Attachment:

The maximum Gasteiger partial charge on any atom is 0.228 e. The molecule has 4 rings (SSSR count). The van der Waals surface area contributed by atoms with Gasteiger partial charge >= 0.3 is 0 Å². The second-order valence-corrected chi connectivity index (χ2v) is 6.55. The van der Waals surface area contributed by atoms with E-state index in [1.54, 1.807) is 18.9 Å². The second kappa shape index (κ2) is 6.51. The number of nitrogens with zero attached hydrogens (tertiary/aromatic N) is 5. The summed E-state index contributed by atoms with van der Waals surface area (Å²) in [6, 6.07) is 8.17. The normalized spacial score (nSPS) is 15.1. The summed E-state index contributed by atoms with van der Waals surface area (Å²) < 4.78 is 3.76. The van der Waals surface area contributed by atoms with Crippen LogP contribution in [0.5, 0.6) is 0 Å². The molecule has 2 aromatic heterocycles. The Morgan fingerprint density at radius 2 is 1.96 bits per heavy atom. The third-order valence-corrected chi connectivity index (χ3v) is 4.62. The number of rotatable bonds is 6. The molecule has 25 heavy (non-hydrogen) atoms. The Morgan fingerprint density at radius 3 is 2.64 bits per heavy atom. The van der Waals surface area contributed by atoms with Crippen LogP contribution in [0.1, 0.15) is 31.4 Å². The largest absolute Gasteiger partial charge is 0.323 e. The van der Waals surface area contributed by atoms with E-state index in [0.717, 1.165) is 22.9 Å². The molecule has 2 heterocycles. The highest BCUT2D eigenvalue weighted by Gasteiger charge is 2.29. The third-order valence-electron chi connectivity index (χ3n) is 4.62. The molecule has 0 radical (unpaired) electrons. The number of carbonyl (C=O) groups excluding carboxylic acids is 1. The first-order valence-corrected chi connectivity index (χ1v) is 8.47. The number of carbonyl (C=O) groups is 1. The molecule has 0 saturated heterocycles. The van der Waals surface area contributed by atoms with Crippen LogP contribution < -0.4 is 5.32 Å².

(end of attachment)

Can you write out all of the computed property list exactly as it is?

The maximum Gasteiger partial charge on any atom is 0.228 e. The molecule has 4 rings (SSSR count). The van der Waals surface area contributed by atoms with Gasteiger partial charge >= 0.3 is 0 Å². The second-order valence-corrected chi connectivity index (χ2v) is 6.55. The van der Waals surface area contributed by atoms with E-state index in [1.54, 1.807) is 18.9 Å². The second kappa shape index (κ2) is 6.51. The number of nitrogens with zero attached hydrogens (tertiary/aromatic N) is 5. The summed E-state index contributed by atoms with van der Waals surface area (Å²) in [6, 6.07) is 8.17. The normalized spacial score (nSPS) is 15.1. The summed E-state index contributed by atoms with van der Waals surface area (Å²) < 4.78 is 3.76. The van der Waals surface area contributed by atoms with Crippen LogP contribution in [0.5, 0.6) is 0 Å². The molecule has 2 aromatic heterocycles. The Morgan fingerprint density at radius 2 is 1.96 bits per heavy atom. The third-order valence-corrected chi connectivity index (χ3v) is 4.62. The number of rotatable bonds is 6. The molecule has 25 heavy (non-hydrogen) atoms. The Morgan fingerprint density at radius 3 is 2.64 bits per heavy atom. The van der Waals surface area contributed by atoms with Crippen LogP contribution in [0.1, 0.15) is 31.4 Å². The largest absolute Gasteiger partial charge is 0.323 e. The van der Waals surface area contributed by atoms with E-state index in [0.717, 1.165) is 22.9 Å². The molecule has 2 heterocycles. The highest BCUT2D eigenvalue weighted by Gasteiger charge is 2.29. The third-order valence-electron chi connectivity index (χ3n) is 4.62. The molecule has 0 radical (unpaired) electrons. The number of carbonyl (C=O) groups excluding carboxylic acids is 1. The first-order valence-corrected chi connectivity index (χ1v) is 8.47. The number of carbonyl (C=O) groups is 1. The molecule has 0 saturated heterocycles. The van der Waals surface area contributed by atoms with Crippen LogP contribution < -0.4 is 5.32 Å².